The University Democrats hosted a panel on race and student activism during their meeting Wednesday night, featuring a discussion between Assoc. Dean of Students Tabitha Enoch, Asst. Sociology Prof. Rose Buckelew and Sylvia Chong, an associate professor of English and associate director of American Studies.
The panelists answered questions on the challenges of activism and how to navigate activism as a minority student.
In an email to The Cavalier Daily, Kiera Goddu, a third-year College student and vice president of the University Democrats, said each of the women brings a unique perspective to how race and student activism intersect at the University.
Enoch is focused on supporting students who are first-generation and low-income in her work in the Office of the Dean of Students. Throughout the discussion, Enoch said that it’s important for student activists to know the history of their movement at the University when organizing so that it can progress over generations.
“Changing the University is like trying to turn the ship around — it takes forever and a day,” Enoch said. “So I think planting the seeds is always important too. So as long as there's some sort of history, or someone recording what’s happened in the past, then you are planting seeds for other students who come after you.”
The panelists also discussed the extraction of emotional labor that students of color often perform on behalf of their white peers. Buckelew noted that white students have a responsibility to educate themselves on their history and how it impacts the experience of minority students at the University.
“I think you need to know the history of white supremacy at U.Va.,” Buckelew said. “I think that is your responsibility as a student at this school who is going to carry that degree out into the world.”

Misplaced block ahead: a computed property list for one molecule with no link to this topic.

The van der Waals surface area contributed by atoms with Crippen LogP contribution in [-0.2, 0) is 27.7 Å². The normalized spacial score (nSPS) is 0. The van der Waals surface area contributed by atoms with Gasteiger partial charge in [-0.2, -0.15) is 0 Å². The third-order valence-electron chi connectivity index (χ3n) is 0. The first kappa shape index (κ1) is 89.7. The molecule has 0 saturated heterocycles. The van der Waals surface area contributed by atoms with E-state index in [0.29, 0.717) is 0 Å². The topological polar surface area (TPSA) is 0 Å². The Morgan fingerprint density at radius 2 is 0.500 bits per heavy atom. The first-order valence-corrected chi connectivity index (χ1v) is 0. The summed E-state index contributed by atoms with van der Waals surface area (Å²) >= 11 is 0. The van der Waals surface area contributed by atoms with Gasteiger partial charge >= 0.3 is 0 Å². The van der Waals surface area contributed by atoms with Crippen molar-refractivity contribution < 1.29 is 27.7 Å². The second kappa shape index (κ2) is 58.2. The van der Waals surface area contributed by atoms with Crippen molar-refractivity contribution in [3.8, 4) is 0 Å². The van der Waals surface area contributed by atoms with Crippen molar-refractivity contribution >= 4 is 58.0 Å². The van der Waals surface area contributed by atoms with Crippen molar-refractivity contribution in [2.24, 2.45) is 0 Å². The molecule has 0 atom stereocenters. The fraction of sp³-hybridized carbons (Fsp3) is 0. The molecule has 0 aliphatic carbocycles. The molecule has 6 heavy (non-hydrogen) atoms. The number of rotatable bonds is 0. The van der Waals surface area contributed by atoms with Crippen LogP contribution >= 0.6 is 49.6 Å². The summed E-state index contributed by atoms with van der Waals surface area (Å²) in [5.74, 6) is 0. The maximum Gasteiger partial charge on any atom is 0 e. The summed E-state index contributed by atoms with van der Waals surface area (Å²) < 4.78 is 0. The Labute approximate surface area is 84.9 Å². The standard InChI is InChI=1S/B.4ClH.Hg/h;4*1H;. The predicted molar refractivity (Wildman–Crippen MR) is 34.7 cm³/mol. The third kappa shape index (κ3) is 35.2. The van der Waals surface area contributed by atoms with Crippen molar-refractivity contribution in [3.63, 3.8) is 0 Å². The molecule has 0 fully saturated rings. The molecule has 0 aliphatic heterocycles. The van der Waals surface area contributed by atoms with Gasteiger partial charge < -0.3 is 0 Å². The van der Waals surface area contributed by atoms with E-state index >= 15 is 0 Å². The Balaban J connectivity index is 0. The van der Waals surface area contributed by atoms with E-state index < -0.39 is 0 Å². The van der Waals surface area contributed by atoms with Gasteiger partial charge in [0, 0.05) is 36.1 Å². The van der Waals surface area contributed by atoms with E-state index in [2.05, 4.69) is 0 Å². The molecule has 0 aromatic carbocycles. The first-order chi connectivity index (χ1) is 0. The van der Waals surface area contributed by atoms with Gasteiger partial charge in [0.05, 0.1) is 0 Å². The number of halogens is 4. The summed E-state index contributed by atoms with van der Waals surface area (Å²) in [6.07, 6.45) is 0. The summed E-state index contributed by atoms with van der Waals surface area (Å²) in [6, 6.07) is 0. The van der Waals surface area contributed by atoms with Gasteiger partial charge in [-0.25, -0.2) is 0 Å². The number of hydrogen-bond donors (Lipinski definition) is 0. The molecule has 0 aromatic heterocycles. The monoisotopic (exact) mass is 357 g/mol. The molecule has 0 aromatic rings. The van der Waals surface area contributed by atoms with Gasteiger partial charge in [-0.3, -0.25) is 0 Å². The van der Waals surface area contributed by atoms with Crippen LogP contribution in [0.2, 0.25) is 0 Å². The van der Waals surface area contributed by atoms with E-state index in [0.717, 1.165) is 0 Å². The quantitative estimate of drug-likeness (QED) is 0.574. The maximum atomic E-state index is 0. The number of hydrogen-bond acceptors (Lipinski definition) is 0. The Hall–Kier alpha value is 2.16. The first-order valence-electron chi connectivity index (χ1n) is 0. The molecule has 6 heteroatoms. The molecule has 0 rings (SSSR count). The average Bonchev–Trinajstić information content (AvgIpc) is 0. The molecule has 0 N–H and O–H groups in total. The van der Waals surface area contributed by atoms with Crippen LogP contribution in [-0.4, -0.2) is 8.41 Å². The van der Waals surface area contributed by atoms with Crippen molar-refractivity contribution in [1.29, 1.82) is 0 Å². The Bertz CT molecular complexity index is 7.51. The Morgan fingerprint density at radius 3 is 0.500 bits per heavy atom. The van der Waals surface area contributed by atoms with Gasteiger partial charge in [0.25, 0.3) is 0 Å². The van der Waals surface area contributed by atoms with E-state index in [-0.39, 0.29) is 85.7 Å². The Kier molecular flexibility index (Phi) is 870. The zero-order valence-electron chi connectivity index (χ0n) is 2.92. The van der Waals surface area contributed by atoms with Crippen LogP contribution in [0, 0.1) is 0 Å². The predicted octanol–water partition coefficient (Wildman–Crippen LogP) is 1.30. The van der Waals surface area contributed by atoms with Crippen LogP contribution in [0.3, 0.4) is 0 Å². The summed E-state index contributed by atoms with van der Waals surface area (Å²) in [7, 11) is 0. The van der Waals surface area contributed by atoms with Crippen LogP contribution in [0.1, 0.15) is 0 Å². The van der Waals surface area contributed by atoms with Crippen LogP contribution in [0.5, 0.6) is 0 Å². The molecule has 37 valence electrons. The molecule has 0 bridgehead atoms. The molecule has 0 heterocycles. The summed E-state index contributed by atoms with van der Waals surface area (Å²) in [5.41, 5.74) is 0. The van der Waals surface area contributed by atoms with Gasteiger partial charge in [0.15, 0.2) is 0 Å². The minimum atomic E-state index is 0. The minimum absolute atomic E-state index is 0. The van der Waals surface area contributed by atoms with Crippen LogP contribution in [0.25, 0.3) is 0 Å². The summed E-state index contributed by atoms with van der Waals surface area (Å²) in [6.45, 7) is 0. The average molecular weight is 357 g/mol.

Chong spoke to her experience in American Studies, which includes U.S. Latinx and Asian Pacific American Studies minors, and said that student activism was crucial to stimulating discussion with administration about departmentalization, which would allow the program to hire its own faculty.
Chong also said that it is important for student activists to consistently amplify and support one another, rather than only giving attention to minority causes when convenient for their own organization.
“I think sometimes, especially students of color or people of color, feel used,” Chong said. “Like, ‘you didn’t care about us, you came and mobilized the Asian American vote or the black women vote, and then whenever the elections were over I never saw you.’”
Goddu said that she hopes the panel explains the interaction between racial justice and other advocacy issues, and that there are different ways to demonstrate activism, beyond political involvement.
“I am hoping that UDems members and attendees who are not in our organization see the intersection of every single issue they care about and racial discrimination,” Goddu said. “I also hope that students see how electoral politics is not a stand alone solution to any of the problems that we face in our community and especially our university.”
For example, Goddu made note of Living Wage at U.Va., which rallied outside of the Board of Visitors meeting last March and called for a $16.84 living wage for University employees. President Jim Ryan announced the following week that full-time employees eligible for benefits will receive $15 per hour by Jan. 1. In their 2015 mission statement, Living Wage at U.Va. said “the devaluation of black lives is also structural: it is present in the continued denial of economic justice.”
First-year College student Zainab Jaffa said she attends most of the University Democrats’ events but was particularly interested in the panel held at this week’s meeting.
“I think most of the work we've done so far has been about campaigning, and I had yet to go to a meeting that wasn't ethnically sponsored that discussed racial issues,” Jaffa said. “So I was really eager to hear different perspectives on the subject and how it relates to the U.Va. experience as a whole.”